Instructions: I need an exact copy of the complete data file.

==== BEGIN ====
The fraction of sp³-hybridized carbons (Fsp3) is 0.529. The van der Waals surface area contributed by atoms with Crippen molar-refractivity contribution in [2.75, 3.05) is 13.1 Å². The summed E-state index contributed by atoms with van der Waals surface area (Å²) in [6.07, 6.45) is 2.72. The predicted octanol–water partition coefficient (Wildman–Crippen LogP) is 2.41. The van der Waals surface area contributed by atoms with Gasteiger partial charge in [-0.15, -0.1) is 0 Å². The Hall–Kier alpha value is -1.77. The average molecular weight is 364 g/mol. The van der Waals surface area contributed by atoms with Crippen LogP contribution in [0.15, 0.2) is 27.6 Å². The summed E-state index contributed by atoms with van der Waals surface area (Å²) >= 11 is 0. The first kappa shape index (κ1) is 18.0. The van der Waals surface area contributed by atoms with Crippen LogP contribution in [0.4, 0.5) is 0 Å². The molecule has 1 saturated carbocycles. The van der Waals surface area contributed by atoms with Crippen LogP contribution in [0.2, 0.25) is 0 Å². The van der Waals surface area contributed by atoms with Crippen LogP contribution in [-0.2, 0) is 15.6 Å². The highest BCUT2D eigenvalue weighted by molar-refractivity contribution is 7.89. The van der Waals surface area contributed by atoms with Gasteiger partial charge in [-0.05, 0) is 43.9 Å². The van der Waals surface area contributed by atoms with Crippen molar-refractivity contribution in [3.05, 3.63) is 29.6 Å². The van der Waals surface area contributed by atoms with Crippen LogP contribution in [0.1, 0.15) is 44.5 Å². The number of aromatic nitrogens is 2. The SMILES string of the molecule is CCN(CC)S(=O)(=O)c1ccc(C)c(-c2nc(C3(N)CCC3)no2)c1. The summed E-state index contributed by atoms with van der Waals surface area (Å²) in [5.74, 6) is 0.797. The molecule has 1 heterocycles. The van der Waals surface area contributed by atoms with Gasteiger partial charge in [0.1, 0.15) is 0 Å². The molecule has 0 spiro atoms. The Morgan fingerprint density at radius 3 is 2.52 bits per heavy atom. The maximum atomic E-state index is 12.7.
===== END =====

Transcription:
The fraction of sp³-hybridized carbons (Fsp3) is 0.529. The van der Waals surface area contributed by atoms with Crippen molar-refractivity contribution in [2.75, 3.05) is 13.1 Å². The summed E-state index contributed by atoms with van der Waals surface area (Å²) in [6.07, 6.45) is 2.72. The predicted octanol–water partition coefficient (Wildman–Crippen LogP) is 2.41. The van der Waals surface area contributed by atoms with Gasteiger partial charge in [-0.15, -0.1) is 0 Å². The Hall–Kier alpha value is -1.77. The average molecular weight is 364 g/mol. The van der Waals surface area contributed by atoms with Crippen LogP contribution in [0.15, 0.2) is 27.6 Å². The summed E-state index contributed by atoms with van der Waals surface area (Å²) >= 11 is 0. The first kappa shape index (κ1) is 18.0. The van der Waals surface area contributed by atoms with Crippen LogP contribution in [0.4, 0.5) is 0 Å². The molecule has 1 saturated carbocycles. The van der Waals surface area contributed by atoms with Crippen LogP contribution in [0.2, 0.25) is 0 Å². The van der Waals surface area contributed by atoms with Crippen LogP contribution in [-0.2, 0) is 15.6 Å². The highest BCUT2D eigenvalue weighted by molar-refractivity contribution is 7.89. The van der Waals surface area contributed by atoms with Gasteiger partial charge in [-0.05, 0) is 43.9 Å². The van der Waals surface area contributed by atoms with Crippen molar-refractivity contribution in [3.05, 3.63) is 29.6 Å². The van der Waals surface area contributed by atoms with Crippen LogP contribution in [0.1, 0.15) is 44.5 Å². The number of aromatic nitrogens is 2. The SMILES string of the molecule is CCN(CC)S(=O)(=O)c1ccc(C)c(-c2nc(C3(N)CCC3)no2)c1. The summed E-state index contributed by atoms with van der Waals surface area (Å²) in [5.74, 6) is 0.797. The molecule has 1 heterocycles. The van der Waals surface area contributed by atoms with Gasteiger partial charge in [0.1, 0.15) is 0 Å². The molecule has 0 spiro atoms. The Morgan fingerprint density at radius 3 is 2.52 bits per heavy atom. The maximum atomic E-state index is 12.7.